RELIGION | LDS organization fined for hiding assets
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Federal officials ordered the governing body of Mormonism and its investment arm to pay $5 million in fines last month for obscuring investments. The U.S. Securities and Exchange Commission, which announced the fines on Feb. 21, said the Utah-based Latter-day Saints organization had used shell companies to hide its assets.
The LDS organization maintains investments in stocks, bonds, agriculture, and real estate collectively worth over $32 billion. Ensign Peak Advisors, a nonprofit management firm overseen by ecclesiastical officials, manages most of those investments. In 2019 and 2021, whistleblowers—including former Ensign Peak employee David Nielsen—alleged mismanagement of the religious group’s funds. Federal investigators ultimately found that for 22 years, Ensign Peak did not file paperwork disclosing all of its assets. Instead, it disclosed them via 13 shell companies manned by LDS employees, hiding the true scope of its portfolio.
LDS officials acknowledged “mistakes” but said they had “relied upon legal counsel … while attempting to maintain the privacy of the portfolio.” The LDS organization agreed to pay $1 million in penalties, while Ensign Peak agreed to pay $4 million.
Pope Francis has nationalized all property and assets owned or acquired by Vatican departments and affiliates, according to a new law the Holy See published Feb. 23. The law states that such assets are “ecclesiastic public property” owned by the Vatican, “entrusted” to different groups but destined to serve the universal needs and missions of the Roman Catholic Church.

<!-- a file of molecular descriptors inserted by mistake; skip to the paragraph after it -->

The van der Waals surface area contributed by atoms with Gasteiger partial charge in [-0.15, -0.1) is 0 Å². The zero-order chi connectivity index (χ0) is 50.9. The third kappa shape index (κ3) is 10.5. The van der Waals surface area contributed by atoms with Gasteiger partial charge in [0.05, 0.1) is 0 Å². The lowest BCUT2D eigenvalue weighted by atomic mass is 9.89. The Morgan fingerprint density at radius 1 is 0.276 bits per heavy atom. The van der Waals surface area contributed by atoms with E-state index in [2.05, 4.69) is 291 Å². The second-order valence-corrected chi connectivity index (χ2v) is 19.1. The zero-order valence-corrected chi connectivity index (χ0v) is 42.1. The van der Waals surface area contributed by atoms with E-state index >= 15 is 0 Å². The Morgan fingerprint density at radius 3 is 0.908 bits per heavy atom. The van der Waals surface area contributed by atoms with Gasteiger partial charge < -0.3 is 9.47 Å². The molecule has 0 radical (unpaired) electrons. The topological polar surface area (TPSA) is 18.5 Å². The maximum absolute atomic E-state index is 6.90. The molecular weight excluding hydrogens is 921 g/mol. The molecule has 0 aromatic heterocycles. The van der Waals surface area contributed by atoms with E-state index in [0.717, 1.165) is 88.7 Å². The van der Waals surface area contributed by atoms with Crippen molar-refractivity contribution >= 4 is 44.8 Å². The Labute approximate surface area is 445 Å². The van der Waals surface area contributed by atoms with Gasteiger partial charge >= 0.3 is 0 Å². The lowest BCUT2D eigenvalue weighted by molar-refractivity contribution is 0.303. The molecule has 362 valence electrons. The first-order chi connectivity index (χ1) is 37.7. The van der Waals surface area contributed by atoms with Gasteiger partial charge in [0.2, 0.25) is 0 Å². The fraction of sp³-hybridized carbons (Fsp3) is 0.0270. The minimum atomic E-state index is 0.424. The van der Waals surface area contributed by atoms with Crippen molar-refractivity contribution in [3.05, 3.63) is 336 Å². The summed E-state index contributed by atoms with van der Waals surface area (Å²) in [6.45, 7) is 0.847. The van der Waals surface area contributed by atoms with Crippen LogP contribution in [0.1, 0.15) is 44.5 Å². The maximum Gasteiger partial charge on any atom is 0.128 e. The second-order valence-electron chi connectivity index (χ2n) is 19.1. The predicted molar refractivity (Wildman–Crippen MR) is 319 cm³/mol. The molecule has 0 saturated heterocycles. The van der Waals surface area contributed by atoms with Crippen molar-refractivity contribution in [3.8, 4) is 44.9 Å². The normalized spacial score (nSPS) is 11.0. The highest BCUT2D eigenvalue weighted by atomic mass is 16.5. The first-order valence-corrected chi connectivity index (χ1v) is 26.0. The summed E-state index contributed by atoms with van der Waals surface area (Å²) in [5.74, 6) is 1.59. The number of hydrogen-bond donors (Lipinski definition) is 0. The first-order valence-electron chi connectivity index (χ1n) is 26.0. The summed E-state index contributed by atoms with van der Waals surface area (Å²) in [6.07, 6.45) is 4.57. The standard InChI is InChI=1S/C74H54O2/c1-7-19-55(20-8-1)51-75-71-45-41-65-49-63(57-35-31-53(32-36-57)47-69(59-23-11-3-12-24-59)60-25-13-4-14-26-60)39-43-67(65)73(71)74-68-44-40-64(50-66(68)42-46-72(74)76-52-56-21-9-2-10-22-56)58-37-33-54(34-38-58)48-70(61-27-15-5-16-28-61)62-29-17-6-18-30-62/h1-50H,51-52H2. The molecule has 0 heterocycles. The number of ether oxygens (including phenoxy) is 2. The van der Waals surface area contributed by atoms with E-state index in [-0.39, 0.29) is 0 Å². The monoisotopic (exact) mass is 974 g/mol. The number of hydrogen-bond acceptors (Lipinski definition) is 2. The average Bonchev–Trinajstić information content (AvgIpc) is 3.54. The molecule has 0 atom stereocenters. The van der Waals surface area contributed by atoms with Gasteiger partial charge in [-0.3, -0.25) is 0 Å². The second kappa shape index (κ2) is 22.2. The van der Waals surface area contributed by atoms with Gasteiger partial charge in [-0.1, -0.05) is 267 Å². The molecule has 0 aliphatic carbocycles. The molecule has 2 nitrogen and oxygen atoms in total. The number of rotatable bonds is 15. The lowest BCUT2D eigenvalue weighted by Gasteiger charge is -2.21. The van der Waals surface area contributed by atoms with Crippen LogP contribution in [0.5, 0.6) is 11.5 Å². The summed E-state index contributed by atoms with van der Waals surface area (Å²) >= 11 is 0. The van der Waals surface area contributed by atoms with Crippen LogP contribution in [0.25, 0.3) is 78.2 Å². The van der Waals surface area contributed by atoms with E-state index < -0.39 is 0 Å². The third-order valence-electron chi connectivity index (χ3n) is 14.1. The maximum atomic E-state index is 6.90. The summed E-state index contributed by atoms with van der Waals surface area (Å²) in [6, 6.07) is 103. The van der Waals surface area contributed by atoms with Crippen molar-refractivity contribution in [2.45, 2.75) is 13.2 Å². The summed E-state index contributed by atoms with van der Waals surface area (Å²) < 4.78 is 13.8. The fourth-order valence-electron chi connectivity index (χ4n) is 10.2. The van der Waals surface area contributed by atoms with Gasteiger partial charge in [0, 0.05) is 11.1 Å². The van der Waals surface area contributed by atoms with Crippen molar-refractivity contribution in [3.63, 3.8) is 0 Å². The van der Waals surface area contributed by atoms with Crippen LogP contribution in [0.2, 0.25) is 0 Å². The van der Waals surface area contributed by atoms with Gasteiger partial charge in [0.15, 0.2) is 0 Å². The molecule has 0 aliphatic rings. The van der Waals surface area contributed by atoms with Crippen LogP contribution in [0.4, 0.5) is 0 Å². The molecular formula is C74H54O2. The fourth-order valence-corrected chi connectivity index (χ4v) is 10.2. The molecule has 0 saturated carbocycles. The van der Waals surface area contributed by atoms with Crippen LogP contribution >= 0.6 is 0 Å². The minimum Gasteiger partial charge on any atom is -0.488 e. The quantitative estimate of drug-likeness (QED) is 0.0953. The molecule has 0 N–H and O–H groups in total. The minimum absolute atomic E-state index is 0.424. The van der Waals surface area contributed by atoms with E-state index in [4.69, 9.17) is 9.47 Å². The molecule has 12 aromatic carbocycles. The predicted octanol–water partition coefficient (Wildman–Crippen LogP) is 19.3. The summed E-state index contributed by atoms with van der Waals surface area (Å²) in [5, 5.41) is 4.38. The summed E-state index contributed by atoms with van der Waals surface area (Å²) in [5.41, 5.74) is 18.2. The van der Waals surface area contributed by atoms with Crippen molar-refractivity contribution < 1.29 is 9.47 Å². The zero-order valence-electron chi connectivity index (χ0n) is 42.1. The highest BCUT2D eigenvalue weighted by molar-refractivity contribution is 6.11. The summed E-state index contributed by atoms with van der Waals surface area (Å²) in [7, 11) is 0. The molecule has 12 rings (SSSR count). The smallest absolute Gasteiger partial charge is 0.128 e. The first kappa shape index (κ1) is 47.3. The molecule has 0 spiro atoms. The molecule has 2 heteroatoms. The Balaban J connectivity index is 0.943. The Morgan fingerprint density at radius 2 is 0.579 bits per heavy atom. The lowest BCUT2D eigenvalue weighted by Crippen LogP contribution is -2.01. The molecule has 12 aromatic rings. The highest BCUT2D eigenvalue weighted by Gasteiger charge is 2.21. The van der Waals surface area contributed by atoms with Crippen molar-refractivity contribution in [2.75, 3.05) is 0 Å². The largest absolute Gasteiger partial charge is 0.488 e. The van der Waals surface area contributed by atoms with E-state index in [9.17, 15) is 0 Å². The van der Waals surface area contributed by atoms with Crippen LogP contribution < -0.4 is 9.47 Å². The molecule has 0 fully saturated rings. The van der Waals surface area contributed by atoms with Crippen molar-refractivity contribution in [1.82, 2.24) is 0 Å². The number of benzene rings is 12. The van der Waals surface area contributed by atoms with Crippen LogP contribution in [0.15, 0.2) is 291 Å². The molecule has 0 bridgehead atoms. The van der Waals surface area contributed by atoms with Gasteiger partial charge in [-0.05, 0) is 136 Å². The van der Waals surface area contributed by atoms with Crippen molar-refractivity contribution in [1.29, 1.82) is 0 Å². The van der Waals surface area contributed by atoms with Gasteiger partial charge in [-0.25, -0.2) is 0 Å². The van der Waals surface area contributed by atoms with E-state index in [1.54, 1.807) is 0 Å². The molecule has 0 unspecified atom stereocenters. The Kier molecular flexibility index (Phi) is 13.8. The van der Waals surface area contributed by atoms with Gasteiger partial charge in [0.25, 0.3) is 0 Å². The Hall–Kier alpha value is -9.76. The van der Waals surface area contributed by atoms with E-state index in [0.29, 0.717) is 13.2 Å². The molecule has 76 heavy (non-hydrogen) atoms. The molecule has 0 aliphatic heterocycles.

The change marks the latest move in Francis’ campaign to prevent mismanagement of church assets. Previously, he transferred the Vatican secretariat of state’s $635 billion investment portfolio to the church’s patrimony office after a 2021 scandal in which 10 people, including a cardinal, were charged with defrauding the church of tens of millions of euros through a London property venture. Francis also previously ordered all Vatican offices to use standardized annual budgeting and accounting procedures and banned speculative investments. —E.R.
At church for a recharge
The United Methodist Church’s Baltimore-Washington Conference is partnering with infrastructure company Charge Enterprises to install electric vehicle charging stations on select church campuses in Maryland, West Virginia, and Washington, D.C. The company tapped churches as ideal sites given their central locations and ample parking—while church leaders hope to gain ministry opportunities as community members use the stations. —E.R.
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